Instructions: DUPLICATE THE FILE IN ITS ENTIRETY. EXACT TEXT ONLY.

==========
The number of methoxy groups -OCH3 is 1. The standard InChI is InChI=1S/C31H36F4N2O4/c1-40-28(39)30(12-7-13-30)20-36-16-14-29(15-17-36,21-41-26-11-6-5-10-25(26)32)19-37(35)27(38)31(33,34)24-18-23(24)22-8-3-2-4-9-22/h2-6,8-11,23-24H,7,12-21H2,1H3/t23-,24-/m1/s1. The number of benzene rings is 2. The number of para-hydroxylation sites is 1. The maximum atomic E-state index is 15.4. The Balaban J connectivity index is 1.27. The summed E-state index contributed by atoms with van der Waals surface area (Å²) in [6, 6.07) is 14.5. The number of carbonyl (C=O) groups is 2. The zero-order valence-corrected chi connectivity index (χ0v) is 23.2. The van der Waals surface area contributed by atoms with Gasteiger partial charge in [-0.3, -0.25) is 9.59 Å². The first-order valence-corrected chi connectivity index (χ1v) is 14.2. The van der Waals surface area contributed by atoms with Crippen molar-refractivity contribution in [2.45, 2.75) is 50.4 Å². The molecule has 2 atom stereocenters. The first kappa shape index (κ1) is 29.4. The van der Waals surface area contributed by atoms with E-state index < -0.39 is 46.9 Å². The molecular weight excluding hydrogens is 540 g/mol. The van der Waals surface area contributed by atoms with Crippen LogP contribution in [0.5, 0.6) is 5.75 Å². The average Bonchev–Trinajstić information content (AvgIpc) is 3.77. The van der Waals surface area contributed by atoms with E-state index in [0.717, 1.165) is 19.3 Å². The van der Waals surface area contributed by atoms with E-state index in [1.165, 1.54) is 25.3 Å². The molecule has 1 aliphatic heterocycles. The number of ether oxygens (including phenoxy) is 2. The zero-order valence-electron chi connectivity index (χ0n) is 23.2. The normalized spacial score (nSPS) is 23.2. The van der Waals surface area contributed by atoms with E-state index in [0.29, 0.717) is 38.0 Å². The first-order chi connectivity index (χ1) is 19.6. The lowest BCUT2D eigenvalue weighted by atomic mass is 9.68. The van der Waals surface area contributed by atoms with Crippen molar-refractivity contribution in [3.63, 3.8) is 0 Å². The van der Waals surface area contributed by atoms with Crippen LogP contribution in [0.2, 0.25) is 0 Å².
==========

The number of methoxy groups -OCH3 is 1. The standard InChI is InChI=1S/C31H36F4N2O4/c1-40-28(39)30(12-7-13-30)20-36-16-14-29(15-17-36,21-41-26-11-6-5-10-25(26)32)19-37(35)27(38)31(33,34)24-18-23(24)22-8-3-2-4-9-22/h2-6,8-11,23-24H,7,12-21H2,1H3/t23-,24-/m1/s1. The number of benzene rings is 2. The number of para-hydroxylation sites is 1. The maximum atomic E-state index is 15.4. The Balaban J connectivity index is 1.27. The summed E-state index contributed by atoms with van der Waals surface area (Å²) in [6, 6.07) is 14.5. The number of carbonyl (C=O) groups is 2. The zero-order valence-corrected chi connectivity index (χ0v) is 23.2. The van der Waals surface area contributed by atoms with Gasteiger partial charge in [-0.3, -0.25) is 9.59 Å². The first-order valence-corrected chi connectivity index (χ1v) is 14.2. The van der Waals surface area contributed by atoms with Crippen molar-refractivity contribution in [2.45, 2.75) is 50.4 Å². The molecule has 2 atom stereocenters. The first kappa shape index (κ1) is 29.4. The van der Waals surface area contributed by atoms with E-state index < -0.39 is 46.9 Å². The molecular weight excluding hydrogens is 540 g/mol. The van der Waals surface area contributed by atoms with Crippen LogP contribution in [0.5, 0.6) is 5.75 Å². The average Bonchev–Trinajstić information content (AvgIpc) is 3.77. The van der Waals surface area contributed by atoms with E-state index in [0.717, 1.165) is 19.3 Å². The van der Waals surface area contributed by atoms with E-state index in [1.165, 1.54) is 25.3 Å². The molecule has 1 aliphatic heterocycles. The number of ether oxygens (including phenoxy) is 2. The zero-order valence-electron chi connectivity index (χ0n) is 23.2. The normalized spacial score (nSPS) is 23.2. The van der Waals surface area contributed by atoms with E-state index in [0.29, 0.717) is 38.0 Å². The first-order chi connectivity index (χ1) is 19.6. The lowest BCUT2D eigenvalue weighted by atomic mass is 9.68. The van der Waals surface area contributed by atoms with Crippen molar-refractivity contribution in [3.63, 3.8) is 0 Å². The van der Waals surface area contributed by atoms with Crippen LogP contribution in [0.2, 0.25) is 0 Å².